I just finished my first year in India, and I don’t know how to start talking about it. If you’ve followed my other posts you’ve seen that I’ve struggled at times with being fully present here, nearly drowning in the Ganges, getting sick, dealing with students who have learning needs I’m not accustomed to, and even the death of a colleague. That makes for the kind of year that requires new vocabulary. I’m certain I haven’t found the right words yet.
It’s a fact that there isn’t a single thing in my life that’s the same as it was a year ago, and if I look back on the past 18 months — which encapsulates the time when I accepted this job — it’s clear that this time has been filled with unparalleled change. In recent weekly brunches with my friend, J, we’ve talked about how life-changing experiences and decisions in The World come at a rate of one every couple of years, maybe every five years, but for us, the past year here has featured 4 or 5 huge, life-altering changes. As he and I speculated about what returning to “home” would be like this summer, we both wondered how to explain to someone not here what it’s like, or, even more daunting, what is different about ourselves.
I can’t answer that query easily. My gut response is that it would be best if you just spent some time with me and noticed where the changes are yourself.
India, perhaps uniquely or perhaps like other developing countries, contains so many contradictions as well as extremes. One of the changes in my life is I met someone I intend on spending my life with. We walk every morning on the beach, which has become a grounding ritual that I treasure to the point that I can’t imagine being without it. Last weekend we walked further than usual in the early morning heat, strolling through a fishing village that is among one of the poorer places one might encounter in the world (although it is not “real poverty” by Indian standards, I’m told). We passed by old ladies with no teeth and who couldn’t walk who begged for money, and kids squatting in the open 20 feet from us for their daily duty. It struck me that bearing witness to those moments had almost no impact on me. Seeing these things are now normal. Later that day I attended a sumptuous farewell brunch at a high-end hotel in the city, and this extravagance too has become something normal.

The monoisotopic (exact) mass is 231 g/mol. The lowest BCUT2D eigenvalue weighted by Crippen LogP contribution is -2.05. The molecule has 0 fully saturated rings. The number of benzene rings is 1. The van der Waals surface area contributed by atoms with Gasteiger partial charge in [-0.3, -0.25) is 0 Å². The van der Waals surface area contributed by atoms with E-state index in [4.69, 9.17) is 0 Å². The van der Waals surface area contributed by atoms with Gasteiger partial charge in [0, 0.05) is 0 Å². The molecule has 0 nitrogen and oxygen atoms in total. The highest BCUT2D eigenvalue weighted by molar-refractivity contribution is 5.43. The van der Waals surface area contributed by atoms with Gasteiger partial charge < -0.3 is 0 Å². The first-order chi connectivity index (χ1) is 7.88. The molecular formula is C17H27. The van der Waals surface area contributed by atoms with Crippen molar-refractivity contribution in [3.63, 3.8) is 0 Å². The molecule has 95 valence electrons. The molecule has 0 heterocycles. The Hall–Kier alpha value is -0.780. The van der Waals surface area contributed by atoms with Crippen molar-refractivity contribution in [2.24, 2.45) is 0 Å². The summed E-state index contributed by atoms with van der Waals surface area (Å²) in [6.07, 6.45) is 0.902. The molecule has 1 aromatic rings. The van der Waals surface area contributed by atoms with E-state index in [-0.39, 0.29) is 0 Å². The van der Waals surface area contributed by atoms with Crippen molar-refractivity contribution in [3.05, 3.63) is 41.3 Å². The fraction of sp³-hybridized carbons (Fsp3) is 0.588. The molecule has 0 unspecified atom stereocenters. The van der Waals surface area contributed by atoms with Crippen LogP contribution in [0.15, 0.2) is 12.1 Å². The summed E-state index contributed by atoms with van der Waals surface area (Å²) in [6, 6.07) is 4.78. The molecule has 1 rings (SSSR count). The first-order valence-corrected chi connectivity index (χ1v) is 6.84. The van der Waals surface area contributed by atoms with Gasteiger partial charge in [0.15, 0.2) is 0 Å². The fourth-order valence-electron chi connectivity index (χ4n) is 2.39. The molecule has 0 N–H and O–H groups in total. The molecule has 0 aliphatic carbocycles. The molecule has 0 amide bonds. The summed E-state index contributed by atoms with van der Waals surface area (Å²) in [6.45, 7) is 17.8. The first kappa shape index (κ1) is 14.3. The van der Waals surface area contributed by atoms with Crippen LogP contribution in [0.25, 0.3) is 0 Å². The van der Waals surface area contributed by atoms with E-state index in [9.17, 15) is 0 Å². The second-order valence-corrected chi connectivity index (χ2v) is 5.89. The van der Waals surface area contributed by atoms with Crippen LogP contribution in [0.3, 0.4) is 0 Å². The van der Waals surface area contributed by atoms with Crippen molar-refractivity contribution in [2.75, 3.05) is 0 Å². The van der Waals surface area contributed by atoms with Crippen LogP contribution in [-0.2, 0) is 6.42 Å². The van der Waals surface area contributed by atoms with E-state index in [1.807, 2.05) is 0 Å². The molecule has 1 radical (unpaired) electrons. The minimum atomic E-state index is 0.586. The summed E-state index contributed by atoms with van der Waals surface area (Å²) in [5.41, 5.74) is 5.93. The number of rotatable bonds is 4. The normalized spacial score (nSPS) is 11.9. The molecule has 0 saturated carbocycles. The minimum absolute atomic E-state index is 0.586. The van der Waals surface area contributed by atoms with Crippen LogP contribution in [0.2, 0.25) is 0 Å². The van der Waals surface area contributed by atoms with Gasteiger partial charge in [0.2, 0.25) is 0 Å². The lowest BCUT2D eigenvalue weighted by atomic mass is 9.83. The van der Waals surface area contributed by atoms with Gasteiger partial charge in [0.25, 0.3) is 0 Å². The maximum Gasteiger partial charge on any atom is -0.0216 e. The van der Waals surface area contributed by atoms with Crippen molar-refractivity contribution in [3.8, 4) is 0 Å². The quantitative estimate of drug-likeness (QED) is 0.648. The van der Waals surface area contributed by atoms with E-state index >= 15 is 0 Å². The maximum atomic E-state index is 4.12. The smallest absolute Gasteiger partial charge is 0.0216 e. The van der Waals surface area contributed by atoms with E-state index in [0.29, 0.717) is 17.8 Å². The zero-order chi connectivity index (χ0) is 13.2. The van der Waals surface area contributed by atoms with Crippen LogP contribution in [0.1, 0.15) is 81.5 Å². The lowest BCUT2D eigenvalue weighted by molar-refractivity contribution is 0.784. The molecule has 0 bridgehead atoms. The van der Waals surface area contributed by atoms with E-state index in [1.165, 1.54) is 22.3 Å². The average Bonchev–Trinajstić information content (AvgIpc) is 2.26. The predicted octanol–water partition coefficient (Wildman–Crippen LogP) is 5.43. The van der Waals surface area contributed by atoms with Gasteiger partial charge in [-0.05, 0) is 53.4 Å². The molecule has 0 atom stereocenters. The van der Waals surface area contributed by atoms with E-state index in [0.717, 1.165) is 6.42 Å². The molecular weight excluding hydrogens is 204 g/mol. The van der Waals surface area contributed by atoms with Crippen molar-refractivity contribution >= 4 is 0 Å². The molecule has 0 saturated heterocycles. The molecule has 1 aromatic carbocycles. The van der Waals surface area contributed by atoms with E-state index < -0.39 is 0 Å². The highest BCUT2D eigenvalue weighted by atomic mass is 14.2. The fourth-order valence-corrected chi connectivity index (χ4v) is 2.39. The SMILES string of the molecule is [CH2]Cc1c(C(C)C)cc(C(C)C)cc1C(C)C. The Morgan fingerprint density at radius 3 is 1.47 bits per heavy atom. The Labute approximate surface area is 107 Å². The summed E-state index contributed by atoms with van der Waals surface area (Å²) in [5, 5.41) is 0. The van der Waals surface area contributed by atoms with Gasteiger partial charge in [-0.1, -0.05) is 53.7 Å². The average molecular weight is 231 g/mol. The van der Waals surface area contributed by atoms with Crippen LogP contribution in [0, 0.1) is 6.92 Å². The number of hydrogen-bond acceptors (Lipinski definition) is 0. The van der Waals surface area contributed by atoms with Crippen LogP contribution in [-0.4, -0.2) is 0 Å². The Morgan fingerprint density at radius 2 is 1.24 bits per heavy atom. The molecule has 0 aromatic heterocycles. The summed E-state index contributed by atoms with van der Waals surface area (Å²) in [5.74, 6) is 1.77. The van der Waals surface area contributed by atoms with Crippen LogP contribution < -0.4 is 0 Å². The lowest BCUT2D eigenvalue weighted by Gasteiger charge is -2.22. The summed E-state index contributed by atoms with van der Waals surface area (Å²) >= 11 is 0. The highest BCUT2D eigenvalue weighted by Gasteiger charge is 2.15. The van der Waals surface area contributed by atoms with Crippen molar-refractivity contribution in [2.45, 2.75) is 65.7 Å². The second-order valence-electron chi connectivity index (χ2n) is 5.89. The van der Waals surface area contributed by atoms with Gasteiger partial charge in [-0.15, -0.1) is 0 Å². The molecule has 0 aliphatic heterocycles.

India tests anyone, I suppose. With so many inconsistencies and paradoxes it can be overwhelming, but also invigorating. For my old job I commuted long distances each day that sucked the life out of me. Here I drive with voracious joy, the high point being the road trip with my best friend from high school a few months ago to the southern tip of the continent. In the U.S. I suppose there were experiences I knew were going to be taxing and I could avoid or gear up for them: driving in DC, talking to the nitwit administrators at my old school, calling Baltimore City government for help with anything. Conversely, either because of my lack of familiarity with the circadian rhythms of this town or its real-life unpredictability, I feel like I always have to be ready for what’s next, and I can never predict what that is. I love that about being here.
Living in India, perhaps more than all other things I’ve learned, has helped me foster a deeper sense of gratitude. I’m grateful to work for and with great educators at a burgeoning school, I’m grateful that the emotional chaos I felt leaving the US has been replaced by a calm and clarity about where I’m going next. I thank the gods that I’ve met my person, and I am elated each time I hear from someone back home who wants to (re)connect. The list continues, all of the items are reasons to feel blessed.
I’m looking forward to seeing familiar faces upon my return home this summer, and I can’t wait for things like gluten free pizza and beer, a good hamburger, and movie theaters where the patrons don’t catcall the actors on the screen, but I’m also looking forward to coming back in the fall. For you see, I love it here. Maybe that’s all I need to say.